The mother bird lays about six eggs, but the brood can range from a single egg to eleven eggs. She incubates the eggs for 12 days, during which time, the male feeds her. He may call her from the nest for feeding when he locates suitable meals, or she may call him to bring her food. When their babies hatch, the female tends to them while the male hunts and forages for food, bringing it back to the nest to feed the whole family. Both parents feed the children.

Baby black-capped chickadees grow quickly, first venturing from the nest at 16 days. About ten days after this first flight foray, the chicks venture out on their own to find food.

These birds have an average lifespan of two to three years, but the record for this bird’s life span is 11 years and six months. They breed one or two times per season.

Black-capped Chickadee gathering nesting material

Black-capped Chickadee gathering nesting material

Do black-capped chickadees form communities?

Black-capped chickadees form nuclear families. These monogamous birds mate for life. During winter, they do fly with a flock, but they use this flock travel as a means to meet and mate. They choose a partner from the flock. Once coupled, they build a nest together. This bird willingly nests in birdhouses, so long as you place the birdhouse high enough that the birds can avoid predators – between four to 15 feet in height. To make the birdhouse more attractive, place a few woodchips inside it.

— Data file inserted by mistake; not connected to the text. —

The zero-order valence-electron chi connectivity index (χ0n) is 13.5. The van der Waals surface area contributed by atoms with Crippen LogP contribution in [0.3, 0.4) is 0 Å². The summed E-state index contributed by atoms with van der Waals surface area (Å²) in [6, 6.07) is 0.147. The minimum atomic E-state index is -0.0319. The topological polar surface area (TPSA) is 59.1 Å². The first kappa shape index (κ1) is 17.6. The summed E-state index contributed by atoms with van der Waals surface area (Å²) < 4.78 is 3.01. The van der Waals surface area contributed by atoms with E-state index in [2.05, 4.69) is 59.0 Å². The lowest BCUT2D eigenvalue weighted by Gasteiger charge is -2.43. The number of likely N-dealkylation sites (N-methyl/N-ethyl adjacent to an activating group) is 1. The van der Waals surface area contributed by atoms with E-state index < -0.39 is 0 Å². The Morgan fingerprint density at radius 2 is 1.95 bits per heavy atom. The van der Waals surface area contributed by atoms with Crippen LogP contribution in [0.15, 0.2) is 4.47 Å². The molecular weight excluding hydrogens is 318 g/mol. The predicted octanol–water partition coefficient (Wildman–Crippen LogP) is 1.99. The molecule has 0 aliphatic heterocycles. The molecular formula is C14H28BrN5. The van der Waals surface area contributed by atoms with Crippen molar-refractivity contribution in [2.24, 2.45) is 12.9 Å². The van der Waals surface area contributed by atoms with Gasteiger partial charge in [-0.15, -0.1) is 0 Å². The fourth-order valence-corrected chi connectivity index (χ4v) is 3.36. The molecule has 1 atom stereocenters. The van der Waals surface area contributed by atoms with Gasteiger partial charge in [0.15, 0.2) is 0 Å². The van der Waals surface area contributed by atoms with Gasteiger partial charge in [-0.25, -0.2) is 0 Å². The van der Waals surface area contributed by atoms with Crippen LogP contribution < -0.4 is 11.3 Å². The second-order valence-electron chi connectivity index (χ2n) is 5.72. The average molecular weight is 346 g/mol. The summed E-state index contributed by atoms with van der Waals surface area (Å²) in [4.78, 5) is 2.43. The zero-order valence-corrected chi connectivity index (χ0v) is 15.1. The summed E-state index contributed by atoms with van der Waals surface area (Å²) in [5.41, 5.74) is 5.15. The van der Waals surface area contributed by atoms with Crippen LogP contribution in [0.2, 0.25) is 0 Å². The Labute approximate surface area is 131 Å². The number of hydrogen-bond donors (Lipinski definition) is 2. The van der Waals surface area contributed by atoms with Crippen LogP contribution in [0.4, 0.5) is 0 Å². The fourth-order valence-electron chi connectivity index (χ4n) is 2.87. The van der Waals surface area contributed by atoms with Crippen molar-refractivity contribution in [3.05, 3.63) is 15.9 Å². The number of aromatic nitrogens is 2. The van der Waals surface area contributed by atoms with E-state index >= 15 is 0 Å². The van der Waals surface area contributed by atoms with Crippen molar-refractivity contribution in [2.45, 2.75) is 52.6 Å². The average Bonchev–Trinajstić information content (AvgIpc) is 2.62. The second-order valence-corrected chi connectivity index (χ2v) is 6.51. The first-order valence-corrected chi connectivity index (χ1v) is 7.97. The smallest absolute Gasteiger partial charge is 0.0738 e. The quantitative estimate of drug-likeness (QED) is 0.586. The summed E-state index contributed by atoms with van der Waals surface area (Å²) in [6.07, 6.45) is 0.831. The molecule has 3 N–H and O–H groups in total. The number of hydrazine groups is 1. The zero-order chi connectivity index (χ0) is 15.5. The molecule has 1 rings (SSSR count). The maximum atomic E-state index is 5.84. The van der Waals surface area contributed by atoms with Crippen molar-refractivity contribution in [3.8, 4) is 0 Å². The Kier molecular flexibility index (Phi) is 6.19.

The black-capped chickadee relocates for winter when it searches for a friendly habitat for breeding. Once they build their home, they want to stay there and raise their family. Their nesting period begins in April and lasts only until June.

Their flocks tend to consist of about a dozen or fewer birds. It contains some adult pairs, a few single adults, and some juveniles. The flock forms around a dominant couple to establish a feeding territory and only remain together from August to February. While they fly the territory, they interact with other birds, including the Tufted Titmice, Downy Woodpecker, and White-Breasted Nuthatch.

A black-capped chickadee bringing an insect back to the nest

A black-capped chickadee bringing an insect back to the nest

What do black-capped chickadees eat?

Black-capped chickadees love meat, as odd as that may sound for a bird's diet. During winter, about 50 percent of their diet consists of insects, insect larvae, and egg cases. During summer, that increases to 80 percent. They are beneficial birds since they dine on caterpillars, cankerworms, and spruce budworms.

To attract them to your bird feeder or birdhouse, place a suet feeder in your yard. You can also attract them with black oil sunflower seed in your feeders. The black-capped chickadee has consummate manners. Only one of these birds feeds at a time, so they take turns at the feeder. The alpha or dominant bird feeds first.

For more information on their diet, click here.